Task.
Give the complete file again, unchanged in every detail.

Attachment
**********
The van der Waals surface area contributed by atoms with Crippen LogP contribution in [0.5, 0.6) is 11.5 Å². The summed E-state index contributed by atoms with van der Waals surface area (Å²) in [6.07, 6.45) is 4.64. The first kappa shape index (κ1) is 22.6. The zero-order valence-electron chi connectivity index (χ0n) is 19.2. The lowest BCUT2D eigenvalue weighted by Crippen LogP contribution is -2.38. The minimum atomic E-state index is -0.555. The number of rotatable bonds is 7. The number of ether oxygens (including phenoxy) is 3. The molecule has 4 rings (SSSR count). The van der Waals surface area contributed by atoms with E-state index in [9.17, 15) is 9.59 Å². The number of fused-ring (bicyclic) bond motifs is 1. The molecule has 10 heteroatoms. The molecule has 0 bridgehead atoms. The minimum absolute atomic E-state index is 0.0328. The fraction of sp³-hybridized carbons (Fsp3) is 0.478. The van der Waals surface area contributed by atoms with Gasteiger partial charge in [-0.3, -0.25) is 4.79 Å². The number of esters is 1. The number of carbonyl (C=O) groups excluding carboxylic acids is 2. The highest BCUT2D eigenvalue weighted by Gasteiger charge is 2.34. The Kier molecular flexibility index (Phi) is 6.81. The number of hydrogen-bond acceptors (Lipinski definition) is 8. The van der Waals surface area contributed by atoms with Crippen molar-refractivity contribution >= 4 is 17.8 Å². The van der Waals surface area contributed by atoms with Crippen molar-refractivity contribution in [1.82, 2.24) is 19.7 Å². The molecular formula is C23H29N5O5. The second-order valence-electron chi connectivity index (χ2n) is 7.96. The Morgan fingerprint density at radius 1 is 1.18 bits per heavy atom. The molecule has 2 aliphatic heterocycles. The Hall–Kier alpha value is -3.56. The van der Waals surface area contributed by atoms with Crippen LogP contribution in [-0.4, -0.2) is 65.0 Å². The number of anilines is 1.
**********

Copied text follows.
The van der Waals surface area contributed by atoms with Crippen LogP contribution in [0.5, 0.6) is 11.5 Å². The summed E-state index contributed by atoms with van der Waals surface area (Å²) in [6.07, 6.45) is 4.64. The first kappa shape index (κ1) is 22.6. The zero-order valence-electron chi connectivity index (χ0n) is 19.2. The lowest BCUT2D eigenvalue weighted by Crippen LogP contribution is -2.38. The minimum atomic E-state index is -0.555. The number of rotatable bonds is 7. The number of ether oxygens (including phenoxy) is 3. The molecule has 4 rings (SSSR count). The van der Waals surface area contributed by atoms with E-state index in [9.17, 15) is 9.59 Å². The number of fused-ring (bicyclic) bond motifs is 1. The molecule has 10 heteroatoms. The molecule has 0 bridgehead atoms. The minimum absolute atomic E-state index is 0.0328. The fraction of sp³-hybridized carbons (Fsp3) is 0.478. The van der Waals surface area contributed by atoms with Gasteiger partial charge in [-0.3, -0.25) is 4.79 Å². The number of esters is 1. The number of carbonyl (C=O) groups excluding carboxylic acids is 2. The highest BCUT2D eigenvalue weighted by Gasteiger charge is 2.34. The Kier molecular flexibility index (Phi) is 6.81. The number of hydrogen-bond acceptors (Lipinski definition) is 8. The van der Waals surface area contributed by atoms with Crippen molar-refractivity contribution >= 4 is 17.8 Å². The van der Waals surface area contributed by atoms with Crippen molar-refractivity contribution in [1.82, 2.24) is 19.7 Å². The molecular formula is C23H29N5O5. The second-order valence-electron chi connectivity index (χ2n) is 7.96. The Morgan fingerprint density at radius 1 is 1.18 bits per heavy atom. The molecule has 2 aliphatic heterocycles. The Hall–Kier alpha value is -3.56. The van der Waals surface area contributed by atoms with Crippen LogP contribution in [-0.4, -0.2) is 65.0 Å². The number of anilines is 1.